27 Call this user exit to populate fields for display. You pass the key flexfields data retrieved by the query into this exit from the formula column. With this exit you display values, descriptions and prompts by passing appropriate token (any one of VALUE, DESCRIPTION, APROMPT or LPROMPT). Syntax: FND FLEXIDVAL CODE=”flexfield code” APPL_SHORT_NAME=”application short name” DATA=”:source column name” [NUM=”:structure defining source column/lexical”] [DISPLAY=”{ALL|flexfield qualifier|segment number}”] [IDISPLAY=”{ALL|flexfield qualifier|segment number}”] [SHOWDEPSEG=”{Y | N}”] [VALUE=”:output column name”] [DESCRIPTION=”:output column name”] [APROMPT=”:output column name”] [LPROMPT=”:output column name”] [PADDED_VALUE=”:output column name”] [SECURITY=”:column name”] Options: CODE Specify the flexfield code for this report (for example, GL#). You call FLEXIDVAL multiple times, using a different CODE, to display information for multiple flexfields in one report. APPL_SHORT_NAME Specify the short name of the application that owns this flexfield (for example, SQLGL). DATA Specify the name of the field that contains the concatenated flexfield segment values retrieved by your query. NUM Specify the name of the source column or parameter that contains the flexfield structure information. DISPLAY The DISPLAY parameter allows you to display segments that represent specified flexfield qualifiers or specified segment numbers, where segment numbers are the order in that the segments appear in the flexfield window, not the segment number specified in the Define Key Segments form. The default is ALL, which displays all segments. Alternatively, you can specify a flexfield qualifier name or a segment number. You can use these parameters as toggle switches by specifying them more than once. For example, if you to display all but the first segment, you would specify: DISPLAY=”ALL” DISPLAY=”1”

28 IDISPLAY You use this parameter to tell FLEXIDVAL what segments you used in your SELECT clause in the corresponding FLEXSQL call. FLEXIDVAL needs this information to determine the format of raw data retrieved by FLEXSQL. You set IDISPLAY to the same value as your DISPLAY parameter in your FLEXSQL call. The default value is ALL, so if you used DISPLAY=”ALL” in FLEXSQL, you do not need to use IDISPLAY here. SHOWDEPSEG SHOWDEPSEG=”N” disables automatic display of depended upon segments. The default value is Y. VALUE Specify the name of the column in which you want to display flexfield values. DESCRIPTION Specify the name of the column in which you want to display flexfield descriptions. APROMPT Specify the name of the column in which you want to display flexfield above prompts. LPROMPT Specify the name of the column in which you want to display flexfield left prompts. PADDED_VALUE Specify the name of the column in which you want to display padded flexfield values. The segment values are padded to the segment size with blanks. SECURITY Specify the name of the column into which flag ”S” will be placed if the segment values are secured. You then write logic to hide or display values based on this flag. This token is applicable only for segment values and does not apply to description, left prompt or above prompt. Note: The datatype of the column as specified by VALUE, DESCRIPTION, APROMPT and LPROMPT is CHARACTER. Oracle Reports and Flexfields Report–Writing Steps These are the basic steps you use every time you write an Oracle Reports report that accesses flexfields data. This section assumes you already have a thorough knowledge of Oracle Reports. Though these examples contain only the Accounting Flexfield, you can use these methods for any key flexfield. Step 1 Define your Before Report Trigger (this step is always the same) You always call FND SRWINIT from the Before Report Trigger: SRW.USER_EXIT(’FND SRWINIT’); This user exit sets up information for use by flexfields, user profiles, the concurrent manager, and other Oracle Applications features. You must include this step if you use any Oracle Application Object Library features in your report (such as concurrent processing). Step 2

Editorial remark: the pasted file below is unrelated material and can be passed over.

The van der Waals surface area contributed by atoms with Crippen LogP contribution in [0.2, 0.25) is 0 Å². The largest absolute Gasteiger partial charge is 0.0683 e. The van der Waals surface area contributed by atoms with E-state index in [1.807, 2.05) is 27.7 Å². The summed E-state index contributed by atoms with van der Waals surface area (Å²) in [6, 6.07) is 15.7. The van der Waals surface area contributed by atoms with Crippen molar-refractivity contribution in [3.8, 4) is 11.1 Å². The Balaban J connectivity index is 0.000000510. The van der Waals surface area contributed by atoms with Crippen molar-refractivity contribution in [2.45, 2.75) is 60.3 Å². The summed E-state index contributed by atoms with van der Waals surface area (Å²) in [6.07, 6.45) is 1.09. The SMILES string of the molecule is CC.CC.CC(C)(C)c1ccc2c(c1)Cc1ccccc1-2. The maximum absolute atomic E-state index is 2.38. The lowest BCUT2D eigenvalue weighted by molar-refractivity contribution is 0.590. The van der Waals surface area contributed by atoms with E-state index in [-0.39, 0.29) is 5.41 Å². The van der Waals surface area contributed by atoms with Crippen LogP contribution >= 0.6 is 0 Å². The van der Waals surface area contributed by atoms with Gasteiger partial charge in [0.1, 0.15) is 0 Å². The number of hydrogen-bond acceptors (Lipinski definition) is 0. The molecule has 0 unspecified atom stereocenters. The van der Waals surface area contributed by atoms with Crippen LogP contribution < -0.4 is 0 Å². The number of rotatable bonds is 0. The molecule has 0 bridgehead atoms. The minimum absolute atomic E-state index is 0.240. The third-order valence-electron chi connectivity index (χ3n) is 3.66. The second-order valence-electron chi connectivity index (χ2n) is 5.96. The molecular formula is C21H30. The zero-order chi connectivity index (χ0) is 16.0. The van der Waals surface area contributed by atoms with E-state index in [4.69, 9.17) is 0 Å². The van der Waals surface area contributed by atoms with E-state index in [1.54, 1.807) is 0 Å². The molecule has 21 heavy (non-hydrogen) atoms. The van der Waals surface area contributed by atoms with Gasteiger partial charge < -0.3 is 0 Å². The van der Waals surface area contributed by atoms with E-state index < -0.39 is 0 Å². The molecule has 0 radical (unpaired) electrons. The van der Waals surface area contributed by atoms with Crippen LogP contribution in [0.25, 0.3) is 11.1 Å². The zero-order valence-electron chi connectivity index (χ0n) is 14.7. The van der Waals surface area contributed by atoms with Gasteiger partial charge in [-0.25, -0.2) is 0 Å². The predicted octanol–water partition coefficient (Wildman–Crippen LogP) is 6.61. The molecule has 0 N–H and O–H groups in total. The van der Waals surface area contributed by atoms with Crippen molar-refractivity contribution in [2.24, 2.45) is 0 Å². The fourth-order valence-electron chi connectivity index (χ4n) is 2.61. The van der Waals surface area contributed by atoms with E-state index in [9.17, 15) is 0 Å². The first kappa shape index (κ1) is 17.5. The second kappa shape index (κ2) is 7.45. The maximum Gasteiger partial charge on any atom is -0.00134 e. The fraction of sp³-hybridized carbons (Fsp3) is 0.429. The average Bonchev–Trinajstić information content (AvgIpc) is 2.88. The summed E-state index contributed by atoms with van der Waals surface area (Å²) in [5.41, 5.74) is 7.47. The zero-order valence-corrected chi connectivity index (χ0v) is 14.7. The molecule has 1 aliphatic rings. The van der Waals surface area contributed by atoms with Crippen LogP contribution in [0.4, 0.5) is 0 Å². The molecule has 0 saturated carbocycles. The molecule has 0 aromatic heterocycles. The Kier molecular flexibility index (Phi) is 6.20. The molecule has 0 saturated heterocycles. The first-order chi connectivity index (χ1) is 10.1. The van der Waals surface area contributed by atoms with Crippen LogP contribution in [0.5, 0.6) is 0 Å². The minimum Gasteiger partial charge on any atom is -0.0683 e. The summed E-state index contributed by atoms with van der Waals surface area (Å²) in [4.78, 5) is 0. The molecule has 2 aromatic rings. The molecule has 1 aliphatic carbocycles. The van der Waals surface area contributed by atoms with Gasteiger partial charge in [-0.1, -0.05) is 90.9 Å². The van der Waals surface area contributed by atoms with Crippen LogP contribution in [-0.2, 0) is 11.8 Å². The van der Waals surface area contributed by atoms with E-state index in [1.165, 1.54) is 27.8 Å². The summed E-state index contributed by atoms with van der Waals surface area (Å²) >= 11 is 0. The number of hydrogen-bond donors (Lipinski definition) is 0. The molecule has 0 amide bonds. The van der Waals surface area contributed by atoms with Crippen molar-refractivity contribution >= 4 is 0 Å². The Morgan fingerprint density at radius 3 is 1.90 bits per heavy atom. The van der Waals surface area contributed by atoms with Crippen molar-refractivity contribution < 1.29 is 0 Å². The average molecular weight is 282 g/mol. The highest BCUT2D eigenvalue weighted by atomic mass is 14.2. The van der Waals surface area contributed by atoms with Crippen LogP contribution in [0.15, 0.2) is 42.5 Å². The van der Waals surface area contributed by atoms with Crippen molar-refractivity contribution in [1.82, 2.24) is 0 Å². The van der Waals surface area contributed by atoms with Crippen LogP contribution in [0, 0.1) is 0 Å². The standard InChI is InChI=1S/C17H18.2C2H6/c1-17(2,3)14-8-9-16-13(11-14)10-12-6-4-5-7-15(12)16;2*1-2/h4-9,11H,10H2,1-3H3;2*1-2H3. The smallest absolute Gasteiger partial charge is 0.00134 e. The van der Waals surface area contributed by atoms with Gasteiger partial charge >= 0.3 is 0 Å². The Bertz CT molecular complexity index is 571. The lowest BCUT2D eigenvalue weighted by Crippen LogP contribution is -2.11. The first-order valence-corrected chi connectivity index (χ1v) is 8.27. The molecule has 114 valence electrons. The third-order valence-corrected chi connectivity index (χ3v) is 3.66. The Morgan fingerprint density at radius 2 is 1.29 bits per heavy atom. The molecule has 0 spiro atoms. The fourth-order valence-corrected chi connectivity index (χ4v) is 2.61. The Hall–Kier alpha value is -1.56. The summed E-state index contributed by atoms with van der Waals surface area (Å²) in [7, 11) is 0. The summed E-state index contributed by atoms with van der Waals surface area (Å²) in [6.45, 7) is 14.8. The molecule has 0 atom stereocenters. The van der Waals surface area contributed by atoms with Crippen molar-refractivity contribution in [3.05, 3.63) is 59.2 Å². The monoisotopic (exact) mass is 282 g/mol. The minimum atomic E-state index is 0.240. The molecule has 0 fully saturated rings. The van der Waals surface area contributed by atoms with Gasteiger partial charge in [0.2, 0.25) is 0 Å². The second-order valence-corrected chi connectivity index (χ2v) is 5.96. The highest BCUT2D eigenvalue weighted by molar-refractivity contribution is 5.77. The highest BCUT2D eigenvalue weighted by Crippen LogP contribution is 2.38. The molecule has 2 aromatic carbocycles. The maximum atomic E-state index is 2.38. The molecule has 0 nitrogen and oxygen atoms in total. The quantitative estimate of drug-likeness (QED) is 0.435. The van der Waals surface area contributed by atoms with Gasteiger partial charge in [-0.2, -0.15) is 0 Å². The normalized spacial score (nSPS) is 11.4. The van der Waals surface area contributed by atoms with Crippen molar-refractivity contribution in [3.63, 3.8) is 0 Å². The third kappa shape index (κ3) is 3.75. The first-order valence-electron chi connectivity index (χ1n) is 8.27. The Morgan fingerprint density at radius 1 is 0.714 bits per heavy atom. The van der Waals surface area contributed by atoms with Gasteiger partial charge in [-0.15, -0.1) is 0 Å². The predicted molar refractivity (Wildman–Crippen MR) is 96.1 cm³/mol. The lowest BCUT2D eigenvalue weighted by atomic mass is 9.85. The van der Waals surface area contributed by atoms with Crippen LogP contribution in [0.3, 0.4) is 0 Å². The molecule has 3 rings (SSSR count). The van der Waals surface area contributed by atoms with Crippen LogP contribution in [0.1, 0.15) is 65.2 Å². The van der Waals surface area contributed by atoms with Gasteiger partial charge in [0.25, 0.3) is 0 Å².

29 Define your After Report Trigger (this step is always the same) You always call FND SRWEXIT from the After Report Trigger: SRW.USER_EXIT(’FND SRWEXIT’); This user exit frees all the memory allocation done in other Oracle Applications user exits. You must include this step if you use any Oracle Application Object Library features in your report (such as concurrent processing). Step 3 Define your required parameters You define the parameters your report needs by using the Data Model Painter. You use these parameters in the user exit calls and SQL statements. The following table lists lexical parameters: